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Archive for April 8th, 2021

Acclaimed novelist Rosemary Mild pulls back the curtain on life, love, loss, and everything in between in her new book, In My Next Life I’ll Get It Right.  In this charming, entertaining, and heartfelt collection, Mild dances to her own captivating tune. With a keen eye, wicked wit, and sparkling delivery, she produces a collection of essays ranging from the hilarious to the serious, from the practical to the irreverent. Clever, pitch-perfect, and polished, Mild’s conversational tales are destined to strike a chord with readers.

Mild writes with candor, compassion, and honesty in a voice that brims with humor and wisdom. Her essays run the gamut from gritty observations on everyday life to laughing at her own wishful thinking tempered with tough reality. In My Next Life I’ll Get It Right has it all.

No subject escapes the pen of Rosemary Mild—wife, mother, grandmother, great-grandmother. Readers will delight in her Hawaii adventures; “Senior Decade”; brief encounters with the famous; medical mishaps; and her rocky road from blind dates to lasting love. Join her as she takes on sailing, skating, Jazzercise, football, marathons, and more—and come along as Mild lays bare a mother’s heart-wrenching loss. A collection that is at once timeless and timely, In My Next Life I’ll Get It Right is utterly irresistible.

About The Author

Rosemary is an award-winning writer of personal essays that have appeared in the Washington Post, Baltimore Sun, Chess Life, Generations, and elsewhere. As a retired editor, she’s a long-time member of the Society of Professional Journalists and was a Silver Owl (twenty-five-year member) of the National Press Club in Washington, D.C. Rosemary grew up in Milwaukee and graduated from Smith College. In 2013, she and Larry moved to Honolulu, Hawaii, where they cherish time with their daughter, son-in-law, and grandchildren. When not dreaming up outrageous ideas for her essays, she and Larry stalk villains and solve crimes as coauthors of more than a dozen mystery and suspense novels and story collections. They’re members of Mystery Writers of America, Sisters in Crime (Larry’s a Mister), and Hawaii Fiction Writers. 

Find out more at www.magicile.com


From Rosemary Mild’s new book IN MY NEXT LIFE I’LL GET IT RIGHT

Other people have senior moments. I’m having a senior decade.

          Unable to sleep, at 2:00 a.m. I shuffled into the kitchen for a few sips of diet tonic water, hoping it would relax me. No need to put on my glasses. I saw a creepy crawly cockroach high up on the cabinet over the fridge. After fumbling under the sink for the can of Raid, I sprayed the invader good and hard. Next morning I strolled into the kitchen for breakfast. Now that I had my glasses on, I saw that I had sprayed an exposed, unpainted cabinet screw.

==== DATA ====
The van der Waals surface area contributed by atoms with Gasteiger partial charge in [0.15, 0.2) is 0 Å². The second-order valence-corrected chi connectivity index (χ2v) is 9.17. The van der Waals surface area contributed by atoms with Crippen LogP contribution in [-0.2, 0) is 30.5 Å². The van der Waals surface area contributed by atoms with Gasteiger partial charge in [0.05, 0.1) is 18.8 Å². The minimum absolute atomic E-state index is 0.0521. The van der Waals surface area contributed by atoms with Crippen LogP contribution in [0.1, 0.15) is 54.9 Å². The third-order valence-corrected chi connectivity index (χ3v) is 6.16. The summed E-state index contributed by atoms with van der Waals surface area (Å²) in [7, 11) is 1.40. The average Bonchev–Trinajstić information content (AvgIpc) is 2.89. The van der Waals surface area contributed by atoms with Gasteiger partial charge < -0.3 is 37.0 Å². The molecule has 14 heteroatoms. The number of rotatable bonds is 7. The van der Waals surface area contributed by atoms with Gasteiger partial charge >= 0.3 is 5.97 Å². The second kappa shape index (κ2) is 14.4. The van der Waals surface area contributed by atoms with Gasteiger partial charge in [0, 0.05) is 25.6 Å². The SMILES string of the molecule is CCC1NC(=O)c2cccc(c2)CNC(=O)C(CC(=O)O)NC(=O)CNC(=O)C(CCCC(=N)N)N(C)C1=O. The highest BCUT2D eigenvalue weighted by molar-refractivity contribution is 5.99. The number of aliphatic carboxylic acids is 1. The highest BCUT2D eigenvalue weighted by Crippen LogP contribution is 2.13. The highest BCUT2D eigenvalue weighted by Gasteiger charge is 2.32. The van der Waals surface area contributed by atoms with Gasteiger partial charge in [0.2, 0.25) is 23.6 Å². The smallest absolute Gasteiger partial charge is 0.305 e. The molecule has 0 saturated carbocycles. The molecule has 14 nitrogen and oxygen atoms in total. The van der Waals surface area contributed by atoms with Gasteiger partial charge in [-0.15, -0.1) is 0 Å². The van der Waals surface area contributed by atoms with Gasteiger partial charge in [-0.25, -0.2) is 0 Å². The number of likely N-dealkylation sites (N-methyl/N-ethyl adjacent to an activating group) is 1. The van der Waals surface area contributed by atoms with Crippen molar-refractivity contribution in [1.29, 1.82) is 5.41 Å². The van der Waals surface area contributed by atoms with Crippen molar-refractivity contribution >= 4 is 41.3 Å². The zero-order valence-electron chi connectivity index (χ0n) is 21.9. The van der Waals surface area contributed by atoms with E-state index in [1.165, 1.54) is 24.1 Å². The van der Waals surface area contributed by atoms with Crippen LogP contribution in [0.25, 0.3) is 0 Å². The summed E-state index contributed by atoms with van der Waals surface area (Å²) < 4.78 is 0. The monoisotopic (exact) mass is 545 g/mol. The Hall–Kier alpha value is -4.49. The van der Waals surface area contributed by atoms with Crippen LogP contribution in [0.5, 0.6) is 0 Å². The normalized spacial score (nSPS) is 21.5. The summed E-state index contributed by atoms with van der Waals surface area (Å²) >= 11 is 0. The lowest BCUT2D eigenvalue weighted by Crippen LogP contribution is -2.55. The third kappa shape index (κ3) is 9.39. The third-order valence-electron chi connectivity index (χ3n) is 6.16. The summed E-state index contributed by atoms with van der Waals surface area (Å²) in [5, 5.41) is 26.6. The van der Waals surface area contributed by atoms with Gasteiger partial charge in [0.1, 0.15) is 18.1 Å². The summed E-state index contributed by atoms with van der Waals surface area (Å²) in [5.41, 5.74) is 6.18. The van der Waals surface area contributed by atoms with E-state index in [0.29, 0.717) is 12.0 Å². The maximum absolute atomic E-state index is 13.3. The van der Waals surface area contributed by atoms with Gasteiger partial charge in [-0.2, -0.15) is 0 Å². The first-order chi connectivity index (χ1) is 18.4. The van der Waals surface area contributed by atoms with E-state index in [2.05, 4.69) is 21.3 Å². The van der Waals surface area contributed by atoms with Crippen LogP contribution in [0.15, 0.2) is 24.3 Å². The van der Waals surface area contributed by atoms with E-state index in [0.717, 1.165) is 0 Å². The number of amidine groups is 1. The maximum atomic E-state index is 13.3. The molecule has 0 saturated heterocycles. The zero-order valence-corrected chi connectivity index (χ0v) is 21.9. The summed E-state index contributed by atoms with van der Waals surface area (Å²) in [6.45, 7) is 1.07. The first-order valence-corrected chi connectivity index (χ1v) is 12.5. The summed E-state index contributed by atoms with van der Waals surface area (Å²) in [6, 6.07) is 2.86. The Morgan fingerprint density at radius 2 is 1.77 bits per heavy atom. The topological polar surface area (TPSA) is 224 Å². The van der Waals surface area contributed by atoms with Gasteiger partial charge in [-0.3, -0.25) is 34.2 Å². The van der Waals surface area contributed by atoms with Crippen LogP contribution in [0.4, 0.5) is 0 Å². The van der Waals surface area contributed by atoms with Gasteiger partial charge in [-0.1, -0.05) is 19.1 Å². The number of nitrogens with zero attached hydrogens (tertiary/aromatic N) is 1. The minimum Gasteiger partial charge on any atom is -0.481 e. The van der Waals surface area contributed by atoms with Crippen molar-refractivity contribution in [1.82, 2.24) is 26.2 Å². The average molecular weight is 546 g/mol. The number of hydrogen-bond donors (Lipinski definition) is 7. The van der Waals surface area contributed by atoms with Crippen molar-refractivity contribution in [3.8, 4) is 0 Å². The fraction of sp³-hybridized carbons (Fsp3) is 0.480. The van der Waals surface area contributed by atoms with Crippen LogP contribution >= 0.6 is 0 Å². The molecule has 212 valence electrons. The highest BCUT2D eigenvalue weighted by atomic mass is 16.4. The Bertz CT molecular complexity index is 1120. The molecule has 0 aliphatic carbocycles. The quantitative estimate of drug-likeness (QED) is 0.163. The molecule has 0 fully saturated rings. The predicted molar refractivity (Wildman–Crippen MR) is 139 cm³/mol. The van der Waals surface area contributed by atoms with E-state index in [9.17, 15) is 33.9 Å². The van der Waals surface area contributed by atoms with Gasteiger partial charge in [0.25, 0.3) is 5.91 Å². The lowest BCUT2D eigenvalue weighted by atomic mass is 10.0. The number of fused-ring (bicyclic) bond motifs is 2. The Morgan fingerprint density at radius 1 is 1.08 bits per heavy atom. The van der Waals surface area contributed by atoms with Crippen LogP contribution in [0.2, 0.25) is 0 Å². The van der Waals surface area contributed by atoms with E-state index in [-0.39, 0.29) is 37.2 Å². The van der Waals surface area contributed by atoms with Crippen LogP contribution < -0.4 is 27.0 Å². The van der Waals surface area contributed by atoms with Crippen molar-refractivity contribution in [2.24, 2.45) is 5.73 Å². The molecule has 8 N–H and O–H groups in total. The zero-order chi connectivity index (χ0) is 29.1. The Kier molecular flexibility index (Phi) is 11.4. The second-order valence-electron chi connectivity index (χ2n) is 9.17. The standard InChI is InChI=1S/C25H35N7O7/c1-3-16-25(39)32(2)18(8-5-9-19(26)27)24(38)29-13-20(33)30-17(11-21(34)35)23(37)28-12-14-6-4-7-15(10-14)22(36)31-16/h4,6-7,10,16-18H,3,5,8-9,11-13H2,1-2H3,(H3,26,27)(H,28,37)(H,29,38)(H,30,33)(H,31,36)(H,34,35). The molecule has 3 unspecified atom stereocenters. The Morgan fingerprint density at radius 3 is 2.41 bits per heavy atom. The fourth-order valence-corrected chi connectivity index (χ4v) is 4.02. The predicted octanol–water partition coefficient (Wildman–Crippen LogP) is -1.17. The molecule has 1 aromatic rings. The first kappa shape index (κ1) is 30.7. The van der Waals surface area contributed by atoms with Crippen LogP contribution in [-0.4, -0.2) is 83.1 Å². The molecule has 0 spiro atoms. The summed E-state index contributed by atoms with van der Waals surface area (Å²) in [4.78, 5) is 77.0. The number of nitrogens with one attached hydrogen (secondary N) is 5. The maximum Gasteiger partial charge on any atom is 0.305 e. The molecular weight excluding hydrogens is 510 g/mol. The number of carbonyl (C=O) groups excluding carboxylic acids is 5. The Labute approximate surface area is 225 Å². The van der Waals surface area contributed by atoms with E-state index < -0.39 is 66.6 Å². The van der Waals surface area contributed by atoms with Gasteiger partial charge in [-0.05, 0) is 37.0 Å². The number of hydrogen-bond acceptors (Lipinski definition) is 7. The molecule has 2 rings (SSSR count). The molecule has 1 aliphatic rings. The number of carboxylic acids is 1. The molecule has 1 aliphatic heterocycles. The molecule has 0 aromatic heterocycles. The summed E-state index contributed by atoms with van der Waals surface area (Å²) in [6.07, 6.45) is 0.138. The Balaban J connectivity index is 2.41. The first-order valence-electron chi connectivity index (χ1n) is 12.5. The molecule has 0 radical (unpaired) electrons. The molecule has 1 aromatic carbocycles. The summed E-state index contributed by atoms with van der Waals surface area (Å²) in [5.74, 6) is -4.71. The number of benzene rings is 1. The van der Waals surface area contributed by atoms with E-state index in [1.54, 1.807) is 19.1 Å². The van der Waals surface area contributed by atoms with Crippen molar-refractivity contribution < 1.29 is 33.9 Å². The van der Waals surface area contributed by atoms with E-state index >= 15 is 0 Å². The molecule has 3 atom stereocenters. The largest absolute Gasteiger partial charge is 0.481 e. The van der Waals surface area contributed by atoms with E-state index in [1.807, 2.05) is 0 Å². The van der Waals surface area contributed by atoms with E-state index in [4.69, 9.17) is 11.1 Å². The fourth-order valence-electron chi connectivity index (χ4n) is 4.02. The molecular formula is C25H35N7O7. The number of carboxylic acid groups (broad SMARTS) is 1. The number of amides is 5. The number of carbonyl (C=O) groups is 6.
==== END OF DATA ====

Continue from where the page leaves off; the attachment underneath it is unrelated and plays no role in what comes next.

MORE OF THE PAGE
Larry got out the little tub of margarine for lunch, opened it, and discovered a coffee filter filled with used coffee grounds. It was garbage I’d prepared to throw away. At breakfast I’d been rushing to get ready for my Jazzercise class and I put it in the fridge instead. Does that mean I threw away the actual tub of margarine? Mercifully, I’ve forgotten.

In 2003 we were driving Emily, our five-year-old granddaughter, to a roller-skating birthday party. Ah, I thought, a chance to try in-line skates. The man behind the counter scowled. “You don’t want those. They’re for racing, they have no brakes.” He handed me a pair of four-wheelers. I spent the next half-hour churning round and round the indoor rink just trying to keep my balance. The skates were so clunky.

The birthday girl’s dad came gliding up beside me, the friendly host. Maybe the spinning strobes had taken a few decades off my face.

“How long has it been since you roller-skated?” he asked.        

His question caught me off guard. I had to count back to 1948 when I was thirteen. In my Milwaukee suburb of Whitefish Bay, we strapped on ball-bearing skates and tightened them with a square key. Finally, I reported: “Fifty-five years.”

“Oh,” he said, and skated away.

I’m so well organized that I have a red folder on my desk labeled URGENT BUSINESS. The problem is, some of the stuff in it is from 2015.

Woody Allen’s play title You Know I Can’t Hear You When the Water’s Running is sheer brilliance. I’m always saying it to Larry. We do a lot of grousing, especially if we’re in different rooms: “What did you say?” Recently, at a Zoom meeting during COVID-19, we were all chatting. “Bill” mentioned one of his favorite authors, and asked us what books we were reading. He addressed “Howard,” who had joined the meeting while eating his breakfast.

“Howard? What are you reading?”

“Oatmeal.”

That could’ve been me.

My pet peeve in restaurants is an overzealous waiter asking me, “Are you still working on that?”

“No,” I’m tempted to snap. “I’m eating.” I’m quite sure he’s about to pull the fork out of my mouth.

We were in the waiting room of our doctor’s office in Annapolis, and in walked Marty and Sheila Litzky. With her incomparable insight, Sheila said, “You know you’re getting older when you meet your friends of forty years in the urologist’s office.”

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